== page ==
While laser printers still lead the way in terms of print speed and throughput, today’s inkjets are no slouches either. Volume of print notwithstanding, nothing quite beats an inkjet when it comes to printing photos and graphics. And when you add more functions like scanning, copying and faxing, an all-in-one (AIO) inkjet printer can be a very useful addition to home and small businesses. We put three such inkjet multi-taskers to the test, basing them on specific criteria: besides print, copy, and scan, they must also do fax and have an ADF. Coincidentally, all three models we've in this test has a mono print speed of up to 15ipm and a color print speed of between 8 and 10ipm.
At S$539, the Epson L6190 is the most expensive inkjet AIO in this roundup, but with a good reason: a 4-color ink tank system printer, the L6190 can print up to 7,500 pages in black-and-white, and up to 6,000 pages in color with just a single set of ink bottles. The replacement bottles don't cost an arm or a leg too, with a bottle of black ink priced at S$14.90, and a bottle of color ink at S$9.90. So while the initial printer cost is higher versus the other models, if you print a lot, you'd save more in the long run.
In terms of features, the L6190 is equipped with a 30-page automatic document feeder (ADF), a 250-sheet paper tray, a 2.4-inch touch panel, and supports double-sided printing (a rarity for ink tank printers). In addition to Ethernet and USB connectivity, it supports Wi-Fi and Wi-Fi Direct, so it’s easy to print from smartphones or tablets. Comparatively, the Envy Photo 7820 also has a 35-sheet ADF and the Pixma TR8570 has a 20-sheet ADF. Also, both the Canon and HP printers use standard ink cartridges instead of ink tanks, which explains why they don't print as many pages as the Epson printer with each set of inks.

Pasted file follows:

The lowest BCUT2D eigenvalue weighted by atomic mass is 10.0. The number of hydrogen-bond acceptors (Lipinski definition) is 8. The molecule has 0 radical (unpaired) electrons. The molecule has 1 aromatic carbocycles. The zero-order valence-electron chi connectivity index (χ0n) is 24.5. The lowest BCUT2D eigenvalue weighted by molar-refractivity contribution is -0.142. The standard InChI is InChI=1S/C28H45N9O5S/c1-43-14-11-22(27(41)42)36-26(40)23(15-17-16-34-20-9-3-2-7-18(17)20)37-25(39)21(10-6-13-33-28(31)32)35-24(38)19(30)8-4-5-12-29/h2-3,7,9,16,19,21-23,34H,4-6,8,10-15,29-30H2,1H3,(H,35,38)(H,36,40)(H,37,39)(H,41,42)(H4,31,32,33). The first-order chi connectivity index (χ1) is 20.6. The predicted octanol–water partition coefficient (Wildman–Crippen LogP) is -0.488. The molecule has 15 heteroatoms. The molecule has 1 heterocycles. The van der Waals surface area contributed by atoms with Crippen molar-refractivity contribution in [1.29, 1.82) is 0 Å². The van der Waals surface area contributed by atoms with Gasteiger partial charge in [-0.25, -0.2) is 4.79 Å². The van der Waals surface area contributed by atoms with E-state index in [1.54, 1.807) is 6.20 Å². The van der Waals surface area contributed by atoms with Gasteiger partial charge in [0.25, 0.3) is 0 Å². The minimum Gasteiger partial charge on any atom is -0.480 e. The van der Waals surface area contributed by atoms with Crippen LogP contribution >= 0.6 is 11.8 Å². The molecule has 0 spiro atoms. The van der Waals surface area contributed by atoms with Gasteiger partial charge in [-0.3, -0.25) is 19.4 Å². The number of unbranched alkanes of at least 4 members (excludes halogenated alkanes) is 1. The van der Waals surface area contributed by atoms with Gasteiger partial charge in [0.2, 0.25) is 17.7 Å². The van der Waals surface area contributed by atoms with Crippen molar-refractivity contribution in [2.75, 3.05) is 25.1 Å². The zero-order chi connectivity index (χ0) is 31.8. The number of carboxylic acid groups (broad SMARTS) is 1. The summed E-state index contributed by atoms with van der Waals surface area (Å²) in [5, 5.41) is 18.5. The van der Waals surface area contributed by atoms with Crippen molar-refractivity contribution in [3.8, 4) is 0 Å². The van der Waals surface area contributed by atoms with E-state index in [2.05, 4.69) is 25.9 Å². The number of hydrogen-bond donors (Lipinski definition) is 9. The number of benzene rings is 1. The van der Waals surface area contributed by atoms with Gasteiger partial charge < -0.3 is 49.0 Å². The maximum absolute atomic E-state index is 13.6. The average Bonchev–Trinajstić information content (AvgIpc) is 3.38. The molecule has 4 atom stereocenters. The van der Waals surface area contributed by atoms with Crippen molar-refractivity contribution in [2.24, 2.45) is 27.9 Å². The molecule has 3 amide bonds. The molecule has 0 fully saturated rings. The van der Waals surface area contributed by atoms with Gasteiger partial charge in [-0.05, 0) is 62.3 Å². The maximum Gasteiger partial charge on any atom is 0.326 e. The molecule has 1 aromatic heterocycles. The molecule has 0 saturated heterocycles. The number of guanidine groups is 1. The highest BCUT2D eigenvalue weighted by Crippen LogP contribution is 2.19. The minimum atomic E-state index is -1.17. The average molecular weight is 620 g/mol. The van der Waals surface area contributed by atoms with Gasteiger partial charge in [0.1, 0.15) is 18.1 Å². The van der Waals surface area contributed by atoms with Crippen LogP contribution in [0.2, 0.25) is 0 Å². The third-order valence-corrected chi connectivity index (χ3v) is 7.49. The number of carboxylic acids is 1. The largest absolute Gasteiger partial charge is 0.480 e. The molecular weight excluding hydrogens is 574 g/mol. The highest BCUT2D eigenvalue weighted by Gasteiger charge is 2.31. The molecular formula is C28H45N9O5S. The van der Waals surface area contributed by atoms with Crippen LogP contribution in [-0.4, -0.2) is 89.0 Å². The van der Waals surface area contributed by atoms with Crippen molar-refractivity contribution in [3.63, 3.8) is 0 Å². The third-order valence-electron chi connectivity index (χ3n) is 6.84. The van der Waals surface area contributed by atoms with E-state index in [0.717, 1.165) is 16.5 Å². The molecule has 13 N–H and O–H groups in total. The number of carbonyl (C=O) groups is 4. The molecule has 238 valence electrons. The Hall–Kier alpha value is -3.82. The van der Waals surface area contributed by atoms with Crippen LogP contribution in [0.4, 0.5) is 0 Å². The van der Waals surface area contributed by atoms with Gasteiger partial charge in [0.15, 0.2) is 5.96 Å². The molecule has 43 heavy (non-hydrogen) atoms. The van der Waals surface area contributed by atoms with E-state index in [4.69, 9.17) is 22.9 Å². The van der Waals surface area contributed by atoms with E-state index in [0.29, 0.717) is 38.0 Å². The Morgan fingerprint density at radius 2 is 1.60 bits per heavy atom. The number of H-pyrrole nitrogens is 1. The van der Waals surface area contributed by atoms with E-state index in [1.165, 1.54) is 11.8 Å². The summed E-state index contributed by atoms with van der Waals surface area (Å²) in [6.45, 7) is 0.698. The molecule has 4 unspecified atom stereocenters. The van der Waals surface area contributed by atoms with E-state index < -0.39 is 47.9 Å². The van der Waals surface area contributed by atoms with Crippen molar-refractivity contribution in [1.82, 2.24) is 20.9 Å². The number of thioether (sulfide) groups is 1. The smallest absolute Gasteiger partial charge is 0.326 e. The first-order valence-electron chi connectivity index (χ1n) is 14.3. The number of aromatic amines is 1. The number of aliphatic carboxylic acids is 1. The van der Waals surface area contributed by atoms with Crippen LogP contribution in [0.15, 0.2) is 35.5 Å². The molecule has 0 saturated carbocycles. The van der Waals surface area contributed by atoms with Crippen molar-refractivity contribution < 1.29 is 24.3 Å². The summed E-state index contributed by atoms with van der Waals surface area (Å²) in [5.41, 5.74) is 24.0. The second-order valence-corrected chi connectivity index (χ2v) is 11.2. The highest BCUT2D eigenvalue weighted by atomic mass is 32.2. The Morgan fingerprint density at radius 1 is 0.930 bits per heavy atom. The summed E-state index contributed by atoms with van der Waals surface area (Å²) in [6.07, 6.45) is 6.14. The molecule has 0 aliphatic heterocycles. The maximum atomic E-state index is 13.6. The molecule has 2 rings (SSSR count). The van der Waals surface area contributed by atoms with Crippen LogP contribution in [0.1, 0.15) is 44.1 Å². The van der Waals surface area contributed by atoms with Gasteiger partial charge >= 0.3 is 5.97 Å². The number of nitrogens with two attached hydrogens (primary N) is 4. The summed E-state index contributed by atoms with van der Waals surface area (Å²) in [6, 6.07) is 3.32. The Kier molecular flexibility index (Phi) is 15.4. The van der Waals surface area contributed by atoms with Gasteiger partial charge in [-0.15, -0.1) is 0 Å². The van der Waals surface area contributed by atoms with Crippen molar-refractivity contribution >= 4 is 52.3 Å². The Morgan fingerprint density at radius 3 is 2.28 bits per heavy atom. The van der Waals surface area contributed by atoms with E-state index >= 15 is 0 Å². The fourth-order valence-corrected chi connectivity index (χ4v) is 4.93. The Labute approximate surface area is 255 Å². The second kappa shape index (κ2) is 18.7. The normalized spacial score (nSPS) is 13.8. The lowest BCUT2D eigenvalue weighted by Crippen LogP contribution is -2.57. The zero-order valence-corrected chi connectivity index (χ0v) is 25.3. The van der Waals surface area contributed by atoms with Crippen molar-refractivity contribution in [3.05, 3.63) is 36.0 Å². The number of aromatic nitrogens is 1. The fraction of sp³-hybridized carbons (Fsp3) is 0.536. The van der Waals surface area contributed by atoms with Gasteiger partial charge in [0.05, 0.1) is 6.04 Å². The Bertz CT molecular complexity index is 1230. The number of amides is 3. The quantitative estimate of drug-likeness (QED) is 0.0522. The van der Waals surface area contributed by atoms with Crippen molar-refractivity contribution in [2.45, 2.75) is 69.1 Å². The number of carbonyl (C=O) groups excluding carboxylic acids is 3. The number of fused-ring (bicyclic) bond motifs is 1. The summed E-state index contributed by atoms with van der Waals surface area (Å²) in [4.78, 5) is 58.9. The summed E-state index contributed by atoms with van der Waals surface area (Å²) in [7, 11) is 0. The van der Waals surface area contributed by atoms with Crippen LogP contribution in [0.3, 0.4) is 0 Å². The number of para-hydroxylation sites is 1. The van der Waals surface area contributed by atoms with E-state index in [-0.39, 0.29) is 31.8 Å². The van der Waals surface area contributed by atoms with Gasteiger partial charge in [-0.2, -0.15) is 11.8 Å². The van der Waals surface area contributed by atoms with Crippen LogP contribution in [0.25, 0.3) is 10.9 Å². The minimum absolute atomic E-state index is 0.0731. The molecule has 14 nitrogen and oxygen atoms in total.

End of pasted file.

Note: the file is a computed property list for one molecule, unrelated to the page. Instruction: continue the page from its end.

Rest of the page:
The L6190's print performance doesn't disappoint, too. Using Epson’s advanced PrecisionCore printhead to hit a top resolution of 4,800 x 1,200 dpi, the L6190 is able to churn out prints with very sharp and full-bodied text, and graphics that handle color gradations well. Additionally, its black ink is pigment-based for better blacks and water resistance. All three printers can't print gallery quality photos, but for family photos in 4R or even A4, they are more than up to the task. If we were to pick, the Pixma printer had a slightly more more faithful reproduction of our Photodisc test image than the Epson printer.
Speed-wise, the Epson L6190 is able to churn out our PDF test document at a speed of 14.3ppm for mono and 8.3ppm for color, with a fast first-page-out timing of 8 and 14 seconds respectively. Comparatively, the Pixma TR8570 clocks in at 11.4ppm for mono and 8.4ppm for color, with a first-page-out timing of 13 and 17 seconds respectively. The HP Envy Photo 7820 manages 15.5ppm for mono and 10.9ppm for color, but its first-page-out timings are often in excess of 20 seconds. In essence, while the Envy Photo 7820 is the fastest of the bunch in full stride, it takes longer to print a set of multi-page documents due to the time it needs to print the first page. Comparatively, the Epson L6190 finishes ahead most of the times, and this applies to both simplex and duplex printing.
|Criteria/Model||Canon Pixma TR8570||Epson L6190||HP Envy Photo 7820|
For more details on how we selected our winners, check out the full reviews and articles listed in the References section at the end.